That was a mistake, because I allowed myself to have a huge hole in my musical appreciation: Elvis Aaron Presley. Oh sure, I was familiar with the guy who was running on the fumes of past “greatness,” but he was just some bloated, garishly outfitted caricature of something I was wholly unfamiliar with, who sang in the over-the-top lounge act way that most people now identify as the personification of “Elvis.” I recall reading a review of one of his concerts in a local newspaper, where the writer noted his unfortunate habit of forgetting the lyrics to songs he had sung hundreds of times (The This is Elvis documentary includes a shocking, embarrassing clip of him stumbling and mumbling badly on “Are You Lonesome Tonight”). When he died from a combination of heart failure and drugs, it was front page news across the country, but I thought it no more significant than Howard Hughes’ passing; they were both “strange” characters who had become national curiosities.

But there would come a time (in fact, in the past few months) when I looked at my collection of CDs and decided that there something wrong with having nothing at all of Elvis, and maybe before I pass on I should at least give him a chance. I purchased the 80-song Hitstory and the 40th Anniversary Legacy edition of From Elvis in Memphis, which includes all of the recordings from those fabled Memphis sessions. It certainly seemed like a daunting task to force myself to listen to all these songs of someone I didn’t particularly like save for a few hits from the Memphis sessions (“Suspicious Minds,” “Kentucky Rain,” etc.), but I steeled myself to listen to all these songs for a whole week from my mp3 player.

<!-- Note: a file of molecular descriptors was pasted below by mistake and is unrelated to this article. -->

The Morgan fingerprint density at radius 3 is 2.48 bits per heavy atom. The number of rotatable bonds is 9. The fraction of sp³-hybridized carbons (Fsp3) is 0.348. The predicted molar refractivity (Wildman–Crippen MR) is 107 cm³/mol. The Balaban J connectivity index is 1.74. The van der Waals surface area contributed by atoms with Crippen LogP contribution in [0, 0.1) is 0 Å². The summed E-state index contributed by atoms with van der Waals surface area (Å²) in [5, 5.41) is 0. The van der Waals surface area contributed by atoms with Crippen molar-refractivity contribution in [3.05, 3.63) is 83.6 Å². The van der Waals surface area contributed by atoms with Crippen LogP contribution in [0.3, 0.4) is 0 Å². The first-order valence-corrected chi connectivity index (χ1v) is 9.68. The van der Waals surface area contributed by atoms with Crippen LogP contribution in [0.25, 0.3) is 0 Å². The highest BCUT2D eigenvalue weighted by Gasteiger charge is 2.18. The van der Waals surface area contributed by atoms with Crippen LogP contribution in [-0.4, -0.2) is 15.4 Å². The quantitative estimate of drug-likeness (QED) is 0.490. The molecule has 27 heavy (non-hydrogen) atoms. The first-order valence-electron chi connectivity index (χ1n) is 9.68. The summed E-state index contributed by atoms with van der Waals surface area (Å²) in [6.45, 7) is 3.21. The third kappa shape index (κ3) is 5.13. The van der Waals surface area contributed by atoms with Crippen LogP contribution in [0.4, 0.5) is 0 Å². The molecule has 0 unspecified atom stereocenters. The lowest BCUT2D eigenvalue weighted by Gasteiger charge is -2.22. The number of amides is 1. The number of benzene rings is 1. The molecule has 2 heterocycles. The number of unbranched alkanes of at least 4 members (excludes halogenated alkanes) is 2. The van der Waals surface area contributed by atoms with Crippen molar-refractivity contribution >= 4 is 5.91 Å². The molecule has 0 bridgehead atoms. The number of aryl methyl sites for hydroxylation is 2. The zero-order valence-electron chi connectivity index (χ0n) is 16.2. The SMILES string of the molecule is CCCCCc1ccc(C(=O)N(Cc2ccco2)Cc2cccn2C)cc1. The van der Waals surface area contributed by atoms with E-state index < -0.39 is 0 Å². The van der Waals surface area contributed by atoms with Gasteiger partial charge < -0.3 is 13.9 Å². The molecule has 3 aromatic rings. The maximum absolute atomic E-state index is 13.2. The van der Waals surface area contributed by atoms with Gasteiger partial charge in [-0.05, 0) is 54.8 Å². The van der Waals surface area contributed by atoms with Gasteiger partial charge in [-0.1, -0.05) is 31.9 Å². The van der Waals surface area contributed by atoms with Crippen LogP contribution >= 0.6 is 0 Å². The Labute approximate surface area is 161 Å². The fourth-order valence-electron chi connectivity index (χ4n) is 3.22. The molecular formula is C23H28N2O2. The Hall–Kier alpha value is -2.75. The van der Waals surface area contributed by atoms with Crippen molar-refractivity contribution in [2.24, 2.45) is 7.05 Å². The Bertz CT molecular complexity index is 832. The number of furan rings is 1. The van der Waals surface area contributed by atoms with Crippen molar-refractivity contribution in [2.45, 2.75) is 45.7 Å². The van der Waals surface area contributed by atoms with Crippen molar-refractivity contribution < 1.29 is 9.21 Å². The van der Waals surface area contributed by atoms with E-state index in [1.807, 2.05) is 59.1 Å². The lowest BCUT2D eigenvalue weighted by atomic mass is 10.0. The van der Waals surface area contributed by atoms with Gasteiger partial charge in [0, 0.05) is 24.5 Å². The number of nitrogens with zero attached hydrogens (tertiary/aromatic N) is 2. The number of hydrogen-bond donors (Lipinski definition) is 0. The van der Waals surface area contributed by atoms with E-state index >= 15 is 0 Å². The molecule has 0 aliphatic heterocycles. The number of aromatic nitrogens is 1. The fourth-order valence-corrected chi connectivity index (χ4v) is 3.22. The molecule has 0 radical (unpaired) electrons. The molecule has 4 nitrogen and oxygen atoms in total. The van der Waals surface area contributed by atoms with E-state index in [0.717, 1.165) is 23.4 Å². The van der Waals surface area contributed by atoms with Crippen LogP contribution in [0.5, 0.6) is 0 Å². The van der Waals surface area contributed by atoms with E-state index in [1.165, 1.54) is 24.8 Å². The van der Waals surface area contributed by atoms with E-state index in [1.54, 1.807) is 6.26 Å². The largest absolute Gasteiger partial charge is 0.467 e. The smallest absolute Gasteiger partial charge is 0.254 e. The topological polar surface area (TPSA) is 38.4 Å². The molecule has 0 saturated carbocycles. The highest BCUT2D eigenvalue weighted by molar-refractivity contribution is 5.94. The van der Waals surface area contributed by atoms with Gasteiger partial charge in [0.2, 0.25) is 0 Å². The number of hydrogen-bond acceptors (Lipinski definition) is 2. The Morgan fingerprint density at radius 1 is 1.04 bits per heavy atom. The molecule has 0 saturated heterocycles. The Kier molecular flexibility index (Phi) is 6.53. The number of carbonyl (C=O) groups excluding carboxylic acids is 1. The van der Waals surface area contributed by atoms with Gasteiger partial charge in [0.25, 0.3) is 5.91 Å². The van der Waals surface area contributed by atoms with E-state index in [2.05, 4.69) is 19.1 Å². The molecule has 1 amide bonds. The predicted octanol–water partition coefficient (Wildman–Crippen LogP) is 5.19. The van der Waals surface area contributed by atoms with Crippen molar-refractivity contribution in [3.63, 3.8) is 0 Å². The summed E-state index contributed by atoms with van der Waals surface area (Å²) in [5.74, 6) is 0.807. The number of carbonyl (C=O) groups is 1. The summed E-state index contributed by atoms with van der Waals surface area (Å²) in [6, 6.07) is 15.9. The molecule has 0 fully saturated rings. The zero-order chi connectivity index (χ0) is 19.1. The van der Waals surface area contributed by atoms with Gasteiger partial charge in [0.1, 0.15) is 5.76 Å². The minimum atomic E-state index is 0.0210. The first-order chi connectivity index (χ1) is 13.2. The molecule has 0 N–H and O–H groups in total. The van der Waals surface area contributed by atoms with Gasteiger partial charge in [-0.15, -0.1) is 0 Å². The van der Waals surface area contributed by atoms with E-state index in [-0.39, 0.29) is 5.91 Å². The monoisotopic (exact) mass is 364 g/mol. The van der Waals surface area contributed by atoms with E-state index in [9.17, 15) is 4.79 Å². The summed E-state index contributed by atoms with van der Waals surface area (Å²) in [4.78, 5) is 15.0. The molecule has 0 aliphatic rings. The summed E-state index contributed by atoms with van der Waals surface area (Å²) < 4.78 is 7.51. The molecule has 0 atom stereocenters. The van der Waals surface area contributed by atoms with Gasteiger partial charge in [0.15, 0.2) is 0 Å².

I listened to nothing but Elvis non-stop for a week. Then two weeks, and then three and four. All of a sudden I realized that not only did I like Elvis’ music much better than I thought I would, but he might actually turn out to be my favorite musical artist of all-time, even more than the Beatles. In fact, I know I like his music more than I do the Beatles’. Sure, the Beatles wrote their own songs, but something should be said for songs that actually speak to people, rather than merely experience them.